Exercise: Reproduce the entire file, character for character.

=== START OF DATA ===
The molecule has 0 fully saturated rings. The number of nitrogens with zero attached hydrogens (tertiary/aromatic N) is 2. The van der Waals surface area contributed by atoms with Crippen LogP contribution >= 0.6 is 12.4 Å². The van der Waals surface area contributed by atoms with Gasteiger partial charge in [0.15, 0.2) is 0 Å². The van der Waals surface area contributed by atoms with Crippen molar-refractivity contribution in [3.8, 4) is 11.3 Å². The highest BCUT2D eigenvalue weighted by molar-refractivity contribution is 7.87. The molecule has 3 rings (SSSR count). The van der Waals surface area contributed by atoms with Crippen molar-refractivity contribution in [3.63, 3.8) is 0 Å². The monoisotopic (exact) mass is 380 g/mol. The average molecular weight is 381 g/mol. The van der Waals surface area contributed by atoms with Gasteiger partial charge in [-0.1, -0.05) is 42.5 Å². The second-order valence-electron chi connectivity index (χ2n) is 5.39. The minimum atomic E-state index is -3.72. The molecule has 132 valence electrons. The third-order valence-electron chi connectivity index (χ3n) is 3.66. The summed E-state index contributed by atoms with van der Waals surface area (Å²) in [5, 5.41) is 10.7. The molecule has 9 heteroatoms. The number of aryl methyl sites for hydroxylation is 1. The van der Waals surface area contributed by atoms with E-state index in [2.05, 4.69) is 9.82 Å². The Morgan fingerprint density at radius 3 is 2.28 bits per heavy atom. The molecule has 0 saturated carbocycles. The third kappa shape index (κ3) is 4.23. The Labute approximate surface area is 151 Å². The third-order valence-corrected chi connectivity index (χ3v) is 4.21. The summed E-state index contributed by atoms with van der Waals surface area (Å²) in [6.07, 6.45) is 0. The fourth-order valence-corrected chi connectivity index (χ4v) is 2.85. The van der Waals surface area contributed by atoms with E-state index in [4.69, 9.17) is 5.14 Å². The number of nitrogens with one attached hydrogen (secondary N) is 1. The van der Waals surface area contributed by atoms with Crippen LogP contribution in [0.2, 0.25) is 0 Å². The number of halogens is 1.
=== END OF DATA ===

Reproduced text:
The molecule has 0 fully saturated rings. The number of nitrogens with zero attached hydrogens (tertiary/aromatic N) is 2. The van der Waals surface area contributed by atoms with Crippen LogP contribution >= 0.6 is 12.4 Å². The van der Waals surface area contributed by atoms with Gasteiger partial charge in [0.15, 0.2) is 0 Å². The van der Waals surface area contributed by atoms with Crippen molar-refractivity contribution in [3.8, 4) is 11.3 Å². The highest BCUT2D eigenvalue weighted by molar-refractivity contribution is 7.87. The molecule has 3 rings (SSSR count). The van der Waals surface area contributed by atoms with Crippen molar-refractivity contribution in [3.63, 3.8) is 0 Å². The monoisotopic (exact) mass is 380 g/mol. The average molecular weight is 381 g/mol. The van der Waals surface area contributed by atoms with Gasteiger partial charge in [-0.1, -0.05) is 42.5 Å². The second-order valence-electron chi connectivity index (χ2n) is 5.39. The minimum atomic E-state index is -3.72. The molecule has 132 valence electrons. The third-order valence-electron chi connectivity index (χ3n) is 3.66. The summed E-state index contributed by atoms with van der Waals surface area (Å²) in [5, 5.41) is 10.7. The molecule has 9 heteroatoms. The number of aryl methyl sites for hydroxylation is 1. The van der Waals surface area contributed by atoms with E-state index in [2.05, 4.69) is 9.82 Å². The Morgan fingerprint density at radius 3 is 2.28 bits per heavy atom. The molecule has 0 saturated carbocycles. The third kappa shape index (κ3) is 4.23. The Labute approximate surface area is 151 Å². The third-order valence-corrected chi connectivity index (χ3v) is 4.21. The summed E-state index contributed by atoms with van der Waals surface area (Å²) in [6.07, 6.45) is 0. The fourth-order valence-corrected chi connectivity index (χ4v) is 2.85. The van der Waals surface area contributed by atoms with E-state index in [4.69, 9.17) is 5.14 Å². The number of nitrogens with one attached hydrogen (secondary N) is 1. The van der Waals surface area contributed by atoms with Crippen LogP contribution in [0.2, 0.25) is 0 Å². The number of halogens is 1.